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Caroline Overington’s Holiday Reading Recommendations

Words || Caroline Overington 

After I was asked to put together a summer reading list I thought: okay, what do people like to read over summer?

Page-turners.

They want books they can pick up and put down by the pool. Books they can read on the plane. Books they can devour in one or two sittings, and get on with shopping and surfing and eating and drinking and laughing and splashing around.

And yet …

Summer is also the only time most of us have to read. We’re lucky that way, because all of Australia goes off at the same time – early December, if you’re lucky – and the gears don’t really start grinding again until the end of January, when the kids go back to school.

You can make a real commitment to reading in that time.

So, in that spirit, I’m going to make five recommendations.

The first one is for people who want the page-turner. The unapologetic dive into a good, fun book, the kind that makes you think, argh! What’s going to happen next?

Lee Child’s latest Jack Reacher, The Midnight Line.  

The New York Times has described it as “the one that breaks your heart.” Because the old Jack Reacher is there – tough as a one-time military cop would be – but there’s tenderness in this one. The guy’s lost. I guess we’ve always known that but here it’s on display. Nobody can go their whole life never being connected to anyone. You have to at least try with other human beings. It’s a good book.

And now comes the heavy-duty reading commitment:

The Border Trilogy, by Cormac McCarthy. 

It’s not one book.

It’s three books: All The Pretty Horses; The Crossing; and Cities of the Plain. 

It’s a decade long commitment by McCarthy to tell the story of America. That’s really it. He’s telling the story of young cowboys but it’s about growing up. It’s about friendship. It’s about loss. It’s about falling in love. I swear, there is a moment where one of his young heroes claps eyes on the girl who will be the ruination of him, and it’s the most extraordinary scene. You can see exactly what he sees in her, and how impossible it is, and his friend even tells him: forget it, she’s out of your league.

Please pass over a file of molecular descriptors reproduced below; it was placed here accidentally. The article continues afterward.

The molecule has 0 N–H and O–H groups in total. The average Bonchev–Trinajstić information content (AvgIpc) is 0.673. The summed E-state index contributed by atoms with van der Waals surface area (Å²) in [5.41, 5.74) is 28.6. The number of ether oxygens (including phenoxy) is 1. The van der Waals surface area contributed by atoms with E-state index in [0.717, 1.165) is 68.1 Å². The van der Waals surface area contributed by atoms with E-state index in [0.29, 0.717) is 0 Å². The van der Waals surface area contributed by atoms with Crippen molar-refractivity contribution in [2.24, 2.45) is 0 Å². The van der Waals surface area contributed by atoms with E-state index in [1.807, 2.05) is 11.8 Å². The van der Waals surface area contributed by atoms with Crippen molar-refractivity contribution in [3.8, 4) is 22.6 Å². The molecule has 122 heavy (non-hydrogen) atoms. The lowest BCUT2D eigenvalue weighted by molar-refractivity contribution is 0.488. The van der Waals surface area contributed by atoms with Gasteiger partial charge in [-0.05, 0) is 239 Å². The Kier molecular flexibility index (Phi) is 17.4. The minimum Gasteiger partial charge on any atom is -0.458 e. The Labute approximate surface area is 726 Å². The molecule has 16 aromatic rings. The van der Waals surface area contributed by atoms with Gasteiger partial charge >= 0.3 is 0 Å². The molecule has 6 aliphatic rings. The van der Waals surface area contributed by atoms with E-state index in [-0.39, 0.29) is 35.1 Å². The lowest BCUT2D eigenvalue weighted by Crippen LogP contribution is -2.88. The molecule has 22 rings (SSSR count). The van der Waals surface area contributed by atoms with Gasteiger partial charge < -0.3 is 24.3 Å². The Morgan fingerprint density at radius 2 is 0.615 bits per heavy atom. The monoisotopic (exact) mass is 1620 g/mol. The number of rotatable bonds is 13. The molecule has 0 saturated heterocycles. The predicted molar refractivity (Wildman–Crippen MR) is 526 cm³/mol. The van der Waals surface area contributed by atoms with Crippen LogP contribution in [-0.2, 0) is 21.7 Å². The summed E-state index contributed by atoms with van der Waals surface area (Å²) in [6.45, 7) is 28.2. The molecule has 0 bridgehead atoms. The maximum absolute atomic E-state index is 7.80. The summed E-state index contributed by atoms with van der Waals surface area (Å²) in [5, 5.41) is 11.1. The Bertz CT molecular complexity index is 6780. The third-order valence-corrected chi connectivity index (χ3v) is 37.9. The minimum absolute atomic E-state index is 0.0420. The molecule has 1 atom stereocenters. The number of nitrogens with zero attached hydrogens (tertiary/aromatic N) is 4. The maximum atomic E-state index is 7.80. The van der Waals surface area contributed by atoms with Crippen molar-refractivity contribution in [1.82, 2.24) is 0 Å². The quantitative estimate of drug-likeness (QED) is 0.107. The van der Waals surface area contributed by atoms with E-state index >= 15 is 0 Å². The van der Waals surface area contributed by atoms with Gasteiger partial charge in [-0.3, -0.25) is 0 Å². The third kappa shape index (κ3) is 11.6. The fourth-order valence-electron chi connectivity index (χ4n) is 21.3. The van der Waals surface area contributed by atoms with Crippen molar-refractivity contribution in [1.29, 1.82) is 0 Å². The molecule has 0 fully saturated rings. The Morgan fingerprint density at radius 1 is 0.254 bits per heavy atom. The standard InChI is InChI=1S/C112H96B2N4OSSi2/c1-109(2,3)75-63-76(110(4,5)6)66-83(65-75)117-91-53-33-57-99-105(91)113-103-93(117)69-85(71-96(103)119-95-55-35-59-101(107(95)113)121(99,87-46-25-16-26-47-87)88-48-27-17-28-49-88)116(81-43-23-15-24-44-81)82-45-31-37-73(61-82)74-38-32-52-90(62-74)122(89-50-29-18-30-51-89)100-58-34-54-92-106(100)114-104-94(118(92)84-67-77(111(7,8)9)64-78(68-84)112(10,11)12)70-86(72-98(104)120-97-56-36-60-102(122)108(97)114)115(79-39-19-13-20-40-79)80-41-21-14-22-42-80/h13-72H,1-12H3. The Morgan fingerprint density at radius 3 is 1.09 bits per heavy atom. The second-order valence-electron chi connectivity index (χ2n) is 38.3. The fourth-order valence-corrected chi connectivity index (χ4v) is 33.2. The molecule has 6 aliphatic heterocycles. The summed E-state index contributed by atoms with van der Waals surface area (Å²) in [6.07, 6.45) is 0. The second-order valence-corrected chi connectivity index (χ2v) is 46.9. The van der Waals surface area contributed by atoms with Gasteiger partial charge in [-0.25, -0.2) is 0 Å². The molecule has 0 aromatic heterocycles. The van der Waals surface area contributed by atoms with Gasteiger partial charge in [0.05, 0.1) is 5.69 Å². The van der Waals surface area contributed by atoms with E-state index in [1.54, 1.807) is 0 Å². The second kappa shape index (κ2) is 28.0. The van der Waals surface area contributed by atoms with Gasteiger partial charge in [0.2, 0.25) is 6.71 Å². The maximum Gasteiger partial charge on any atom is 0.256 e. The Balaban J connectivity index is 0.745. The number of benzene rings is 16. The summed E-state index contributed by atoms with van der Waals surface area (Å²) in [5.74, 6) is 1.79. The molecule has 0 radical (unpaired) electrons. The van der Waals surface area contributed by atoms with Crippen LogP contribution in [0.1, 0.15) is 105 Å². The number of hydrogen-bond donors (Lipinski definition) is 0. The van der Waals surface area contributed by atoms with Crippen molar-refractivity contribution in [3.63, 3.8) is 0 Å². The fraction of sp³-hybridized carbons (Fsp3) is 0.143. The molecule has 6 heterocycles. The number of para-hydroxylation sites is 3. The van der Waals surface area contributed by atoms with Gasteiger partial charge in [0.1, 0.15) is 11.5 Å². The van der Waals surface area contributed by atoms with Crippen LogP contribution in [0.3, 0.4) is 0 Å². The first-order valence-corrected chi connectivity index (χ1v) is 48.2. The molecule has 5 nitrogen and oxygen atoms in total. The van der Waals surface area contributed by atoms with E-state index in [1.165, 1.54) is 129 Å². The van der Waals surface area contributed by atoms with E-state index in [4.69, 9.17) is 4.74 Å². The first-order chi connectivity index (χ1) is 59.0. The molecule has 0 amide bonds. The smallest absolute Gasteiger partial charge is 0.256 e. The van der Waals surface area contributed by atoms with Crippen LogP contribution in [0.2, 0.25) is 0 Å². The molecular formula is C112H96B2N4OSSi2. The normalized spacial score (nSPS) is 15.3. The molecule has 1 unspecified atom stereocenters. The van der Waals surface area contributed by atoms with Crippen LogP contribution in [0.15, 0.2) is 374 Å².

But the heart wants what it wants.

It will take more than one summer to read these books. It will take a lifetime because you’re going to want to do it again and again. You aren’t ever going to forget these characters. I can still see the young lad who goes in search of his Mum and finds her playing on the stage. He’s still a young teenager and actresses don’t have the best reputations in the towns where he’s from. He sits with his hat in his hands, and with hat and hands between his knees, and he watches her carefully as she comes out from behind the heavy curtains and does her thing. And later he sees her checking into the motel where she’s living and she’s being escorted up the staircase by a gentleman whose name he doesn’t know. It’s a hard scene to absorb: kid finding out that Mum’s got desires and passions that have become more commitment – more compelling and necessary to her – than mothering him.

You’ll never forget it.

And finally, if you have time this summer, read Working Class Man, by Jimmy Barnes. 

You might think it’s a book about a rock star, but I promise you it’s not. It’s a love story. It’s about resilience. It’s about a man who recognized at age sixty that he was about to explode from the bottled up pain of his childhood. He felt like a fraud every time he stepped out of the house, but not because he was living somebody else’s life. He was dying inside. And this book will give you all the encouragement you need to tackle your own demons. You’ve been unhappy for a decade, maybe two? Well, we don’t get that many decades to enjoy. Do something about it. Go and see someone. Do it now. Because the upside for Jimmy – and maybe for you – has been a heart cracked wide open to the possibility of joy. Which is of course what Christmas – and summer – is all about.


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